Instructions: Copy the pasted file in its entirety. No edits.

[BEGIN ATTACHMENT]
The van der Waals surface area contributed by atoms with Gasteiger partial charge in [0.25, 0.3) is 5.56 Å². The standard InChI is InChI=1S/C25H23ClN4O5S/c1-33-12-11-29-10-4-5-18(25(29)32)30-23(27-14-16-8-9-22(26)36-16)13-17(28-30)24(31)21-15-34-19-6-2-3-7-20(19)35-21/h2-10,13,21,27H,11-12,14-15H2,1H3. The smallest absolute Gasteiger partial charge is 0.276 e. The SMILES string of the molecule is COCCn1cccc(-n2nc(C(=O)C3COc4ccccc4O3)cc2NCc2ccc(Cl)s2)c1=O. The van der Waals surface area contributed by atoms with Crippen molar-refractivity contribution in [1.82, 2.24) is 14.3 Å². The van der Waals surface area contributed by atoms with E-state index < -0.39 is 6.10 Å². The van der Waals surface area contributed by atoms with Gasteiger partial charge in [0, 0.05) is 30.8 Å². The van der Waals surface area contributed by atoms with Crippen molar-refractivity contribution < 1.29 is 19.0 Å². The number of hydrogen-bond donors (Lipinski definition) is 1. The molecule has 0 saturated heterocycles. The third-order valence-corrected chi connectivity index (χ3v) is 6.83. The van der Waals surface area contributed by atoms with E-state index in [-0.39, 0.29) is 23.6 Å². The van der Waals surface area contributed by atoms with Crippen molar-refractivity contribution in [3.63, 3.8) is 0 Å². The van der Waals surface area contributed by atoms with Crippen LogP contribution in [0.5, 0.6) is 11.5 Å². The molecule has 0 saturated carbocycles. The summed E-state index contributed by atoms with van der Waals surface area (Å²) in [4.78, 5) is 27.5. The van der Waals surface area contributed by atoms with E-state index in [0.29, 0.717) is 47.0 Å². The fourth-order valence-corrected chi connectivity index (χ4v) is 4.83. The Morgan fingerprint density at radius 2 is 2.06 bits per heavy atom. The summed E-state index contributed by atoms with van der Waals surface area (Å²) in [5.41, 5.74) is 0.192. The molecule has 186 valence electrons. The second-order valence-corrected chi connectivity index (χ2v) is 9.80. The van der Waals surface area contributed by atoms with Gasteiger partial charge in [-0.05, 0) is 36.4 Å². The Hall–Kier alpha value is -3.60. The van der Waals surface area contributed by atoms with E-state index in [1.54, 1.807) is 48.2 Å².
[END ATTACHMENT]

The van der Waals surface area contributed by atoms with Gasteiger partial charge in [0.25, 0.3) is 5.56 Å². The standard InChI is InChI=1S/C25H23ClN4O5S/c1-33-12-11-29-10-4-5-18(25(29)32)30-23(27-14-16-8-9-22(26)36-16)13-17(28-30)24(31)21-15-34-19-6-2-3-7-20(19)35-21/h2-10,13,21,27H,11-12,14-15H2,1H3. The smallest absolute Gasteiger partial charge is 0.276 e. The SMILES string of the molecule is COCCn1cccc(-n2nc(C(=O)C3COc4ccccc4O3)cc2NCc2ccc(Cl)s2)c1=O. The van der Waals surface area contributed by atoms with Crippen molar-refractivity contribution in [1.82, 2.24) is 14.3 Å². The van der Waals surface area contributed by atoms with E-state index < -0.39 is 6.10 Å². The van der Waals surface area contributed by atoms with Gasteiger partial charge in [0, 0.05) is 30.8 Å². The van der Waals surface area contributed by atoms with Crippen molar-refractivity contribution < 1.29 is 19.0 Å². The number of hydrogen-bond donors (Lipinski definition) is 1. The molecule has 0 saturated heterocycles. The third-order valence-corrected chi connectivity index (χ3v) is 6.83. The van der Waals surface area contributed by atoms with E-state index in [-0.39, 0.29) is 23.6 Å². The van der Waals surface area contributed by atoms with Crippen molar-refractivity contribution in [3.63, 3.8) is 0 Å². The van der Waals surface area contributed by atoms with Crippen LogP contribution in [0.5, 0.6) is 11.5 Å². The molecule has 0 saturated carbocycles. The summed E-state index contributed by atoms with van der Waals surface area (Å²) in [4.78, 5) is 27.5. The van der Waals surface area contributed by atoms with E-state index in [0.29, 0.717) is 47.0 Å². The fourth-order valence-corrected chi connectivity index (χ4v) is 4.83. The Morgan fingerprint density at radius 2 is 2.06 bits per heavy atom. The summed E-state index contributed by atoms with van der Waals surface area (Å²) in [5.41, 5.74) is 0.192. The molecule has 186 valence electrons. The second-order valence-corrected chi connectivity index (χ2v) is 9.80. The van der Waals surface area contributed by atoms with Gasteiger partial charge in [-0.05, 0) is 36.4 Å². The Hall–Kier alpha value is -3.60. The van der Waals surface area contributed by atoms with E-state index in [1.54, 1.807) is 48.2 Å².